(CN) – The 2nd Circuit rejected World Wrestling Entertainment’s bid to revive a racketeering claim that Jakks Pacific Inc., maker of Hannah Montana and Girl Gourmet toys, engaged in a “commercial bribery scheme to obtain a lucrative videogame license and amendments to toy licenses.”
The wrestling promoter allegedly agreed to issue two multimillion-dollar toy licenses to Jakks. One of WWE’s former executives, James Bell, convinced the company to hire his personal friend, Stanley Shenker, as an outside licensing agent. WWE said it later learned that Shenker had been acting as an agent for both WWE and Jakks.
Shenker met secretly with Jakks’ top executives and devised a plan “whereby Shenker would accept and split bribes from Jakks with Bell to secure the videogame license and related amendments to the domestic toy license and an international toy license secured by Jakks,” WWE claimed in a federal lawsuit.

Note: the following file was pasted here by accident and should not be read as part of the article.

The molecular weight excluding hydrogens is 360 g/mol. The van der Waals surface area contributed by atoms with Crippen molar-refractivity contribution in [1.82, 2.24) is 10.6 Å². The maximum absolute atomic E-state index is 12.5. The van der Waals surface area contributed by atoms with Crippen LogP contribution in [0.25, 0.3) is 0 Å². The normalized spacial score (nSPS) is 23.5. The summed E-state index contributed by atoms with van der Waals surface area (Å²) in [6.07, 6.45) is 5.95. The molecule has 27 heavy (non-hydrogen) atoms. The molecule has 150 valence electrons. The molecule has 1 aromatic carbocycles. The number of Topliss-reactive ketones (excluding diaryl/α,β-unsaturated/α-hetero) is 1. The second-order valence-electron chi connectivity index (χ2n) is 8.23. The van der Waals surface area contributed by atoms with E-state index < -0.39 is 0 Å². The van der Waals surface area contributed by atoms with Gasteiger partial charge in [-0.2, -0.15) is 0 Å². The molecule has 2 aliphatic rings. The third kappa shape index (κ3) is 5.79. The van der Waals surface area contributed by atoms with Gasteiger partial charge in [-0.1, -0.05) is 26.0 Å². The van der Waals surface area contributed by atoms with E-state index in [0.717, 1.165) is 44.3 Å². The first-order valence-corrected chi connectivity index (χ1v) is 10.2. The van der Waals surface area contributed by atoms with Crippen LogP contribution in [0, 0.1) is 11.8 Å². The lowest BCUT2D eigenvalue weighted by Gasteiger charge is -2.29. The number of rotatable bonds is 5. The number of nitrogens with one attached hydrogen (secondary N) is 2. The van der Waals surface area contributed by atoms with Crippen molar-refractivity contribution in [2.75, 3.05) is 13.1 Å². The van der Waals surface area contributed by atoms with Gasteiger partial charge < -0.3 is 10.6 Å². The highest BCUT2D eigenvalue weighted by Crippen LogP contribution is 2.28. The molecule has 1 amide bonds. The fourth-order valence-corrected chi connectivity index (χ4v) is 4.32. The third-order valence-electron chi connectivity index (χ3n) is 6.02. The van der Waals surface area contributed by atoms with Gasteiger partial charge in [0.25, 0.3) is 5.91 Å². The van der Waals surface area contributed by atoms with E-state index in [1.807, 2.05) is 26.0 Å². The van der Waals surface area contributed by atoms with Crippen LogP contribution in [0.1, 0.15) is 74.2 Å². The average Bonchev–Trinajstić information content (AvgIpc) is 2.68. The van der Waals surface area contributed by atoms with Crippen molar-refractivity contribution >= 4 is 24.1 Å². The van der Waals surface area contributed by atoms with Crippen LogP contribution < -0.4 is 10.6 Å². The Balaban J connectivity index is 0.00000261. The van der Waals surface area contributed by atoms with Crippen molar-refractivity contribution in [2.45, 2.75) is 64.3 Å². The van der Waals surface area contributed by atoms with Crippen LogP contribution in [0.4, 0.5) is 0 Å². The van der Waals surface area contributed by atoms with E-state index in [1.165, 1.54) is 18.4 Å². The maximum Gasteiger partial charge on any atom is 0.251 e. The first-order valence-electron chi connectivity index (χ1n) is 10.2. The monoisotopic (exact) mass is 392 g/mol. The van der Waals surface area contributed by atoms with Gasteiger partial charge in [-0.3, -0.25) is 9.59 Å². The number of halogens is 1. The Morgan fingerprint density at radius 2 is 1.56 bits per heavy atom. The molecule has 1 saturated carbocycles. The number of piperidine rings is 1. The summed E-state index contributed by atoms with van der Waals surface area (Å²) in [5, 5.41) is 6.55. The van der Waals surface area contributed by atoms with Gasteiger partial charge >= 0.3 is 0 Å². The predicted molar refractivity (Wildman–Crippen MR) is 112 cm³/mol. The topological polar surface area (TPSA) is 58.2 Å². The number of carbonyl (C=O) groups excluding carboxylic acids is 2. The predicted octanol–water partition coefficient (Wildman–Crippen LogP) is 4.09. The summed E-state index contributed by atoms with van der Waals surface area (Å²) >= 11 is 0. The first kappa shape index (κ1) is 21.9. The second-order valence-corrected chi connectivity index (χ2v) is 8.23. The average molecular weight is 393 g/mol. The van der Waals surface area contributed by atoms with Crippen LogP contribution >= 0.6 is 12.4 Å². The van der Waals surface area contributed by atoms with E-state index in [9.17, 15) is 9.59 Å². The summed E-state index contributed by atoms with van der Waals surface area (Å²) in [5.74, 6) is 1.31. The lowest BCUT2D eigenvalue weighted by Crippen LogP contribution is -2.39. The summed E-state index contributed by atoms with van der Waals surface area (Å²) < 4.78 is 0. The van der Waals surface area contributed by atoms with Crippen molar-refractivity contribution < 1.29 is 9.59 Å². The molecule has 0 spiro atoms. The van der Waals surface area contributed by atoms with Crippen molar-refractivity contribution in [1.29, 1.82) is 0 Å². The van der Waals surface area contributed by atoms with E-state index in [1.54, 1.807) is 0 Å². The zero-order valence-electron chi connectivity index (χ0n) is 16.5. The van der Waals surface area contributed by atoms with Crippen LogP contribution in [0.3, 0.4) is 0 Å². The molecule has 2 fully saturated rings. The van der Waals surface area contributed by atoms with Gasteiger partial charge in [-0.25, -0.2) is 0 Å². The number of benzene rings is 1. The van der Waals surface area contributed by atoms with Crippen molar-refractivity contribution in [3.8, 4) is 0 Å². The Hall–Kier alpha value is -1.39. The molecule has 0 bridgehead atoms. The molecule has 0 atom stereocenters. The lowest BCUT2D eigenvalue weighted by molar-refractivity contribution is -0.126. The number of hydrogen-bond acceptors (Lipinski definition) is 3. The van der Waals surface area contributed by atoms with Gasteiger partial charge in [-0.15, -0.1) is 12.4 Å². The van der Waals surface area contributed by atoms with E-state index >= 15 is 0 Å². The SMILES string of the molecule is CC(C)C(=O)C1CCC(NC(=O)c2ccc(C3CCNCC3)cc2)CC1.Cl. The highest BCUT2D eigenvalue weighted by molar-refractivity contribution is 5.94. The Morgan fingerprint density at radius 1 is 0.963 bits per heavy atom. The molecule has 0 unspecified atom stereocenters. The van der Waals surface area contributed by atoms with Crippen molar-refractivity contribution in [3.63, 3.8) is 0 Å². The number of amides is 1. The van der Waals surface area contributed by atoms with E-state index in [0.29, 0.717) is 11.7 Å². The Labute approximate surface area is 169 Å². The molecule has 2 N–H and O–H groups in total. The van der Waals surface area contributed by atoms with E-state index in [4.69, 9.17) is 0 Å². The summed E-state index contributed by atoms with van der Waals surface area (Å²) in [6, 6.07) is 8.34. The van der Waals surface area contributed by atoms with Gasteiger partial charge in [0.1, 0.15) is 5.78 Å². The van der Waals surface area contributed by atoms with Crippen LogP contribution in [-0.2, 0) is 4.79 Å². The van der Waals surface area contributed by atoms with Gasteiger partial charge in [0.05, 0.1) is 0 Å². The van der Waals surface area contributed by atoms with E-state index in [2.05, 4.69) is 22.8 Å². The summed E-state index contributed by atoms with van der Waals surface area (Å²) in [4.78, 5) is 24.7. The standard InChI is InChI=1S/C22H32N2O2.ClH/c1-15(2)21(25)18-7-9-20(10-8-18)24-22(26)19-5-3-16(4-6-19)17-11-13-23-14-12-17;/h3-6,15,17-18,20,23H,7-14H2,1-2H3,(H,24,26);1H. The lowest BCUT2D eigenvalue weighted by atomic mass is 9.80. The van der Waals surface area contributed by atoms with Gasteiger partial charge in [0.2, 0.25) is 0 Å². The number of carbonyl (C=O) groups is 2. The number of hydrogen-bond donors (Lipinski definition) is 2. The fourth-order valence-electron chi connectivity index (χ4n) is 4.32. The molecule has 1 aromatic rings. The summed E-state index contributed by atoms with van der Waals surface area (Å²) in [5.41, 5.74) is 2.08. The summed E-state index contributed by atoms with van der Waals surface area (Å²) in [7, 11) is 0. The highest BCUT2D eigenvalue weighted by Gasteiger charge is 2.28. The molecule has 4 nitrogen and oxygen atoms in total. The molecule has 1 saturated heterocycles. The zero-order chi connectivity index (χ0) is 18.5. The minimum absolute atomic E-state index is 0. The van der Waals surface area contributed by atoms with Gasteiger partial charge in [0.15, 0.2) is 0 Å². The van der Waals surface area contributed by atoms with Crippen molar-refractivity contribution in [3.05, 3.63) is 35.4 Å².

They allegedly implemented this plan by laundering money through foreign companies and bank accounts.
WWE filed suit under the Racketeering Influenced and Corrupt Organizations Act.
The New York-based federal appeals court upheld a decision by U.S. District Judge Kenneth M. Karas that the claims, filed in 2004, are barred by a four-year statute of limitations that began running in mid-1998.
The court noted that Judge Karas had identified at least four red flags that should’ve notified WWE of a possible RICO claim by mid-1998 at the latest.
“In light of these ‘storm warnings’ … we are unmoved by plaintiff’s argument that defendants’ activities were fraudulently concealed during the statute of limitations period,” the court concluded.